15 Leeds Union Workhouse became part of St James’ Hospital and is now the Thackray Museum

16 Engels, Condition of the Working Classes (1844) ‘ Englishmen are shocked if anyone suggests that they neglect their duty towards the poor. Have they not subscribed to the erection of more institutions for the relief of poverty than are to be found anywhere else in the world? Yes, indeed - welfare institutions! The vampire middle classes first suck the wretched workers dry so that afterwards they can with consummate hypocrisy, throw a few miserable crumbs of charity at their feet’.

17 Growth in Charitable Medical Institutions Voluntary Hospitals: 1720 Westminster 1736 Winchester 1800 (34), 1861 (230) Dispensaries: 1770 Aldersgate Street 1800 (33 of which16 in London) Specialist Hospitals: 1804 Moorfields Eye 1860s there were 66 in London Cottage Hospitals: 1859 Cranleigh 1875(148), 1895 (290)

18 The architecture of many of the eighteenth-century British voluntary hospital reflected the wealth of its benefactors and was reminiscent of contemporary country houses of the landed gentry.

19 Doncaster Dispensary, 1792-1867. These images show the small, simple premises that housed the institution in the mid-nineteenth century.

20 Middlesex Hospital, London, early 19 th Century.

21 Ward at the Middlesex Hospital, early 19 th Century.

22 Who was eligible for care? ‘Deserving poor’, ‘industrious or labouring poor’ ‘proper objects of charity’ Not paupers but those who could not afford to pay for care themselves Hoped that medical treatment would avoid pauperisation and encourage good and thrifty habits. Rules encouraged the reform of the poor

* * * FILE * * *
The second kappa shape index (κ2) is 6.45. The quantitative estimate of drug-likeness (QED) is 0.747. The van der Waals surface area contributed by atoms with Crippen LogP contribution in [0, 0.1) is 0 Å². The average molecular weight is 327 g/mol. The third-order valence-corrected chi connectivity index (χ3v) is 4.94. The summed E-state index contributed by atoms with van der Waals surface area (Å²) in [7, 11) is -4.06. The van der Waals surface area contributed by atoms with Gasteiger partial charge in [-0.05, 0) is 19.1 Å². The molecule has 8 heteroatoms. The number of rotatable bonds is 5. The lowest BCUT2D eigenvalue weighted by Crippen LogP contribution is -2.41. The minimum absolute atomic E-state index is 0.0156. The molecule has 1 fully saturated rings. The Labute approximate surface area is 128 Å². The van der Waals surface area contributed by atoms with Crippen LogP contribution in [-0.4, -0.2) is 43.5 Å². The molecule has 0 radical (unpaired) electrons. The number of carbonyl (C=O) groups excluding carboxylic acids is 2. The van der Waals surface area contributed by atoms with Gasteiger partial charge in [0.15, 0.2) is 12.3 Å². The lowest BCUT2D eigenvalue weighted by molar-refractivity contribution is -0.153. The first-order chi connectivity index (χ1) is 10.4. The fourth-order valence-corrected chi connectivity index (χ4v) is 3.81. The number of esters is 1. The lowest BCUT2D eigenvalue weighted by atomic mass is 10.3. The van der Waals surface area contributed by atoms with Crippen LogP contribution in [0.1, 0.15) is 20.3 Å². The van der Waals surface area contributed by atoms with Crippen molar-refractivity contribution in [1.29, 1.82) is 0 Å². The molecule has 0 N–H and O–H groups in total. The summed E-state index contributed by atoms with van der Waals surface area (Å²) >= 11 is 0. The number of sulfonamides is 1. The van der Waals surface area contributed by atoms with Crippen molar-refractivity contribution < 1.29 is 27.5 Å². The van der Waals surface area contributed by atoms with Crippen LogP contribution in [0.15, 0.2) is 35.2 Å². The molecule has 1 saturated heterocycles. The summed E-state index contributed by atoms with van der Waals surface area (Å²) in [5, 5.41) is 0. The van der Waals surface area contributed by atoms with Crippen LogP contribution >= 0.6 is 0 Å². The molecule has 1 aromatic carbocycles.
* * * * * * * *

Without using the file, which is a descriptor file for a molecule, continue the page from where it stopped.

23 Several categories of patients were excluded Children under 7 Pregnant women Infectious diseases Venereal diseases Chronic diseases Terminally ill Insane

24 Hospital Treatments Sore legs, cough, scrofula (skin disease), lame hips, paralysis, fractured elbow, worms. Accident cases also seen Usually more men than women treated, with a focus on young working men

25 Organisation of Infirmaries Subscribers - right to nominate patients Governors - managed institution Medical staff - honorary appointments Matron and apothecary Patients - free treatment

26 This undated picture is labelled Luton cottage hospital. But Luton's mid to late 19th century cottage hospital was literally in a cottage - in High Town Road.

27 Gateways to Death? Florence Nightingale (1850s) - hospitals did harm Thomas McKeown (late 1970s/1980s) - C19 hospitals positively did harm John Woodward (1980s) - hospitals treated many patients successfully

28 Why did hospitals develop? ‘ Humanity, self interest, religion and the pursuit of social status made common cause to help those deemed unable to meet the cost of private medical care’. Keir Waddington The expansion in numbers of hospitals arose ‘not because of changes in medicine or perceived medical need, but because the economic and social climate changed in ways that made these institutions attractive to a range of political views’. Marguerite Dupree.

29 Charitable giving Pre C18 Georgian Individual, posthumous, religious motivation Collective Associational Living donors Practical help Secular Cultural context- the benevolent economy

30 Charitable motivations Altruistic Economic Upheld the social structure Christian charity and civic virtue Maintained the labouring classes, Reduced Poor relief Reduced tensions between classes Created middle class identity Contributed to the reform of the poor

31 Roy Porter, ‘Gift relationship’ ‘An Act of conspicuous, self-congratulatory, stage-managed noblesse oblige underlay the infirmary. Poverty, malnutrition, premature ageing, occupational accidents and diseases would remain the abiding realities of life for the labouring classes, as would the coercive police functions of the poor law for ensuring a tractable labour force. The infirmary threw a cloak of charity over the bones of poverty and naked repression.’

32 Conclusion Differences between old and new Poor Law – were the poor any better off? Why was the workhouse/hospital established? Who did it benefit? How successful was the hospital at treating patients?